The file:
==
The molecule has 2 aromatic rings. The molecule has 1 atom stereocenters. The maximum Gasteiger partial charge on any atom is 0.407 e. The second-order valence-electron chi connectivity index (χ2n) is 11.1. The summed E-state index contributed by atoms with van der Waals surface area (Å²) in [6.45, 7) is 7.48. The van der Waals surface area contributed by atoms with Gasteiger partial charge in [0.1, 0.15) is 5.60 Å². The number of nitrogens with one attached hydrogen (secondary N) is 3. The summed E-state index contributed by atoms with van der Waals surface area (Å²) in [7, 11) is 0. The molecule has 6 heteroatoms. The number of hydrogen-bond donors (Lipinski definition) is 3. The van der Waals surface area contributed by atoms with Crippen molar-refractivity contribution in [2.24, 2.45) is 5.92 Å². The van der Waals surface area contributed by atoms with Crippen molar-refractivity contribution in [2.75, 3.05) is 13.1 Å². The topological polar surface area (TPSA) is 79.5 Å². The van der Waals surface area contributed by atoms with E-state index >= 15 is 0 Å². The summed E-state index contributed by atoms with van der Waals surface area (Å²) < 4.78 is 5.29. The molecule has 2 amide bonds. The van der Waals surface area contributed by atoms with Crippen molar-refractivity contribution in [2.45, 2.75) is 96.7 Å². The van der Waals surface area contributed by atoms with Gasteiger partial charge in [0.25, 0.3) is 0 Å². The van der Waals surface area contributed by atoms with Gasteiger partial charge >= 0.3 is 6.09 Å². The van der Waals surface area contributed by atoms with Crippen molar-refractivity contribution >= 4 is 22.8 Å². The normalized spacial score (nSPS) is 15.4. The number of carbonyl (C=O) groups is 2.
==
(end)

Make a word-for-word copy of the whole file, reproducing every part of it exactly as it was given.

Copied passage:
The molecule has 2 aromatic rings. The molecule has 1 atom stereocenters. The maximum Gasteiger partial charge on any atom is 0.407 e. The second-order valence-electron chi connectivity index (χ2n) is 11.1. The summed E-state index contributed by atoms with van der Waals surface area (Å²) in [6.45, 7) is 7.48. The van der Waals surface area contributed by atoms with Gasteiger partial charge in [0.1, 0.15) is 5.60 Å². The number of nitrogens with one attached hydrogen (secondary N) is 3. The summed E-state index contributed by atoms with van der Waals surface area (Å²) in [7, 11) is 0. The molecule has 6 heteroatoms. The number of hydrogen-bond donors (Lipinski definition) is 3. The van der Waals surface area contributed by atoms with Crippen molar-refractivity contribution in [2.24, 2.45) is 5.92 Å². The van der Waals surface area contributed by atoms with Crippen molar-refractivity contribution in [2.75, 3.05) is 13.1 Å². The topological polar surface area (TPSA) is 79.5 Å². The van der Waals surface area contributed by atoms with E-state index >= 15 is 0 Å². The summed E-state index contributed by atoms with van der Waals surface area (Å²) < 4.78 is 5.29. The molecule has 2 amide bonds. The van der Waals surface area contributed by atoms with Crippen molar-refractivity contribution in [2.45, 2.75) is 96.7 Å². The van der Waals surface area contributed by atoms with Gasteiger partial charge in [0.25, 0.3) is 0 Å². The van der Waals surface area contributed by atoms with Gasteiger partial charge >= 0.3 is 6.09 Å². The van der Waals surface area contributed by atoms with Crippen molar-refractivity contribution >= 4 is 22.8 Å². The normalized spacial score (nSPS) is 15.4. The number of carbonyl (C=O) groups is 2.